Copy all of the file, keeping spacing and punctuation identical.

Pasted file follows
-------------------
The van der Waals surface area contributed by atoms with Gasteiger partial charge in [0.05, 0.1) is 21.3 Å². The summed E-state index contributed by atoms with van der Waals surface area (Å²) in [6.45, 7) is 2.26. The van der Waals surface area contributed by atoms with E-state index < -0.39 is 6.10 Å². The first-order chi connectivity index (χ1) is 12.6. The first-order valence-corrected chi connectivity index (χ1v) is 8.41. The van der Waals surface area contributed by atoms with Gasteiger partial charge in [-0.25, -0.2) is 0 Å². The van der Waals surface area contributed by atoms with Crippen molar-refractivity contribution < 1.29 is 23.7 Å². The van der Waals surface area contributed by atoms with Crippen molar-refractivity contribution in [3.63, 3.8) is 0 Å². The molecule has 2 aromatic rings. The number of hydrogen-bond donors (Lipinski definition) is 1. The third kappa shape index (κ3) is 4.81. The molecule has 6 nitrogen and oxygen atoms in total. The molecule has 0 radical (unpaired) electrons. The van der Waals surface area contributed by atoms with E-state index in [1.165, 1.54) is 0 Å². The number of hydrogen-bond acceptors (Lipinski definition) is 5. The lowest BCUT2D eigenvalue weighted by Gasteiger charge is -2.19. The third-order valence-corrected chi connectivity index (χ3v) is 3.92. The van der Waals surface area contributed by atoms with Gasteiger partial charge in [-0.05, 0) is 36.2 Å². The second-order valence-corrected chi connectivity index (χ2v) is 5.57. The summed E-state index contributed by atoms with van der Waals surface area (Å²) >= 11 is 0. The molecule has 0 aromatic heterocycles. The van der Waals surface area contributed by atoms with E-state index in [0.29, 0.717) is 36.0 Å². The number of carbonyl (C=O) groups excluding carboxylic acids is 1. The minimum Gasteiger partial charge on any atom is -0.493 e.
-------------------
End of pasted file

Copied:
The van der Waals surface area contributed by atoms with Gasteiger partial charge in [0.05, 0.1) is 21.3 Å². The summed E-state index contributed by atoms with van der Waals surface area (Å²) in [6.45, 7) is 2.26. The van der Waals surface area contributed by atoms with E-state index < -0.39 is 6.10 Å². The first-order chi connectivity index (χ1) is 12.6. The first-order valence-corrected chi connectivity index (χ1v) is 8.41. The van der Waals surface area contributed by atoms with Gasteiger partial charge in [-0.25, -0.2) is 0 Å². The van der Waals surface area contributed by atoms with Crippen molar-refractivity contribution < 1.29 is 23.7 Å². The van der Waals surface area contributed by atoms with Crippen molar-refractivity contribution in [3.63, 3.8) is 0 Å². The molecule has 2 aromatic rings. The number of hydrogen-bond donors (Lipinski definition) is 1. The third kappa shape index (κ3) is 4.81. The molecule has 6 nitrogen and oxygen atoms in total. The molecule has 0 radical (unpaired) electrons. The van der Waals surface area contributed by atoms with E-state index in [1.165, 1.54) is 0 Å². The number of hydrogen-bond acceptors (Lipinski definition) is 5. The lowest BCUT2D eigenvalue weighted by Gasteiger charge is -2.19. The third-order valence-corrected chi connectivity index (χ3v) is 3.92. The van der Waals surface area contributed by atoms with Gasteiger partial charge in [-0.05, 0) is 36.2 Å². The second-order valence-corrected chi connectivity index (χ2v) is 5.57. The summed E-state index contributed by atoms with van der Waals surface area (Å²) >= 11 is 0. The molecule has 0 aromatic heterocycles. The van der Waals surface area contributed by atoms with E-state index in [0.29, 0.717) is 36.0 Å². The number of carbonyl (C=O) groups excluding carboxylic acids is 1. The minimum Gasteiger partial charge on any atom is -0.493 e.